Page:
Bloomberg reports that European utilities are poised to add more coal-fired power capacity than natural gas in the next four years.
Power producers from EON AG to RWE AG (RWE) will open six times more coal-burning plants than gas-fed units by 2015, UBS AG said in a Sept. 5 research note. Profits at coal-fired power stations may more than double by then, according to a Goldman Sachs Group Inc. report published on Sept. 13.
The economics of this is driven by nothing intrinsic, but rather by a regulatory failure.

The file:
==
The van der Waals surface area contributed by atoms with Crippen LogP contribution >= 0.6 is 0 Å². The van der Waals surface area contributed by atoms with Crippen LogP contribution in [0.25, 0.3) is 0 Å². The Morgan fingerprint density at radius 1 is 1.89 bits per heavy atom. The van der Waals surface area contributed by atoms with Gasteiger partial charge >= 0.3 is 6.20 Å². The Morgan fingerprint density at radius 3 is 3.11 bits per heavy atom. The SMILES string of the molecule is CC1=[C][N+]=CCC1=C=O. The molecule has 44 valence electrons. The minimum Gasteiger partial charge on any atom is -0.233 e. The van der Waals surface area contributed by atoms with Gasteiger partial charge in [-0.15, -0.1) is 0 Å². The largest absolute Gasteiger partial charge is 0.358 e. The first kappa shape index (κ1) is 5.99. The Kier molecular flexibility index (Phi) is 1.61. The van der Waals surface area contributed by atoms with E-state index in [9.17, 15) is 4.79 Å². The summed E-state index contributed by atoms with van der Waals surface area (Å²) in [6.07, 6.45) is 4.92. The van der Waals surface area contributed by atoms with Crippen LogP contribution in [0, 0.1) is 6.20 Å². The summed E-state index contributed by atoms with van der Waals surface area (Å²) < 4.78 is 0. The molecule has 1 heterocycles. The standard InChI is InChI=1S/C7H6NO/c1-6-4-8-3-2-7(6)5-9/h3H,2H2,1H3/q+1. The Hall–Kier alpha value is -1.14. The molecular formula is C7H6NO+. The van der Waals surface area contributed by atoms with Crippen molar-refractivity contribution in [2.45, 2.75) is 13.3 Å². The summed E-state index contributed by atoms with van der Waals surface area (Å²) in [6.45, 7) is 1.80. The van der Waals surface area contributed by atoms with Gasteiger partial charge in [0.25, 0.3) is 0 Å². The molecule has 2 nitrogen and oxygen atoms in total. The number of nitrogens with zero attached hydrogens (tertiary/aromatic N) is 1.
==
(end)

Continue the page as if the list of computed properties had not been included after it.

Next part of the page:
Carbon is falling as the European Commission seeks to fix a glut of permits through 2020 in the world’s biggest greenhouse- gas market by traded volume. This year’s supplies have been inflated by credits that the European regulator has banned and need to be handed in by emitters before May.
Effective regulation of the fast-moving marketplace by the slow and noisy political process is difficult. Some argue that this makes it unnecessary but that is obviously counterproductive in a case like this where huge costs are externalized without any special effort on the part of the producer.
The only feasible answer to bad regulation is good regulation.